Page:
The Oval Partnership and Loughborough University make progress with their collaboration to enhance pedestrian footfall analysis and forecasting

Loughborough University and the Oval Partnership are collaborating on a Knowledge Transfer Partnership project to develop a pedestrian forecasting tool that will inform planning and design services for urban regeneration, master planning, and aid community engagement.

The project aims to provide stakeholders with evidence-based information to support their decision-making in regeneration efforts. According to Professor Marcus Enoch, Professor of Transport Strategy at Loughborough University, “Improved data and forecasting tools for pedestrian footfall plays a key role in a paradigm shift to encourage walking and enhance accessibility for sustainable transport modes. Improved pedestrian planning standards and tools will also bring benefits to organisations involved in community engagement on local planning issues”.

The project team recruited an accomplished data scientist, Olumide Odetunde, to lead the project. Further, the team assembled an expert advisory board, consisting of representatives from private and public sector client organisations and key stakeholders. The primary role of the advisory board is to provide an external perspective on market trends, end-user needs and critical challenges to the project team guiding the innovation to commercial deployment. The first project advisory board meeting takes place at the Loughborough University London campus, situated within an exciting community of organisations, including creatives and education providers located inside Here East in the Queen Elizabeth Olympic Park.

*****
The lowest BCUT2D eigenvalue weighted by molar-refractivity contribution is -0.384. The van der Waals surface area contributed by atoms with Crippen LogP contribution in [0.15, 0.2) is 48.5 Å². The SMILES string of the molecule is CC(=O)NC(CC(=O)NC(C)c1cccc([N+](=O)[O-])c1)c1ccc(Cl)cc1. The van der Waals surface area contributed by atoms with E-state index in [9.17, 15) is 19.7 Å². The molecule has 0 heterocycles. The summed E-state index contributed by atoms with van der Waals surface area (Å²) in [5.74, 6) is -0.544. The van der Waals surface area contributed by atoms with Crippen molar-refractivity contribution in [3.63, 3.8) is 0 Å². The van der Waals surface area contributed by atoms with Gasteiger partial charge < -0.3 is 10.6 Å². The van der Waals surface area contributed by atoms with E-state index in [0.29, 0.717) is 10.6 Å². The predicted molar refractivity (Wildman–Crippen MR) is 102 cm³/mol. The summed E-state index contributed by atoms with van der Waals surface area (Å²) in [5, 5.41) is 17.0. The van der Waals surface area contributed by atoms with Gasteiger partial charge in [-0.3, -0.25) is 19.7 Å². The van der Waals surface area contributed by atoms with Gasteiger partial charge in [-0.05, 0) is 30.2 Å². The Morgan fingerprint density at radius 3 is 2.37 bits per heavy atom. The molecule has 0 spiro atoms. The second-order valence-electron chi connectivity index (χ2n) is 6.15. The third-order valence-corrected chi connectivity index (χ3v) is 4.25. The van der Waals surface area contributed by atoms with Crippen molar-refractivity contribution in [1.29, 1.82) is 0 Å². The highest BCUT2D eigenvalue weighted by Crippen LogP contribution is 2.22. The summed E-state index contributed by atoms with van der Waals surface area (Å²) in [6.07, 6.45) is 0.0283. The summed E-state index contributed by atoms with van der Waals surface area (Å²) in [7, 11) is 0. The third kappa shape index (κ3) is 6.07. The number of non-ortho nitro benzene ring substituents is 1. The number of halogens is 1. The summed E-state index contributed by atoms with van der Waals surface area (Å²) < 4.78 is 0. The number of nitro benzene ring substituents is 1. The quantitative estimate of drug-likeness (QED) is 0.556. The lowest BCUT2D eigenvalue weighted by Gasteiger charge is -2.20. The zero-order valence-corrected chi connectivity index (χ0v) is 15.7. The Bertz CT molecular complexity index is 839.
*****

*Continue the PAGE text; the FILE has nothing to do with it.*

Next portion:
Dr Zoe Marshall-Jones from Loughborough University’s Research and Innovation Office described that:

“This project is a reminder of the value of Knowledge Transfer Partnerships in facilitating cross-sector innovation across a wide range of UK companies. The diverse academic team supporting the project includes experts in the fields of urban planning, geospatial data science and machine learning.”

Jonathan Pile, Director of the Oval Partnership in the UK:

“Through the Knowledge Transfer Partnership, we have been able to harness skills and knowledge from outside the traditional built environment professions. We look forward to working with the advisory board members to refine the brief for a cutting-edge tool to facilitate evidence-based planning.”

Knowledge Transfer Partnerships (KTPs) aim to help businesses improve their competitiveness and productivity through the better use of knowledge, technology, and skills within the UK knowledge base. This KTP project was funded by UKRI through Innovate UK.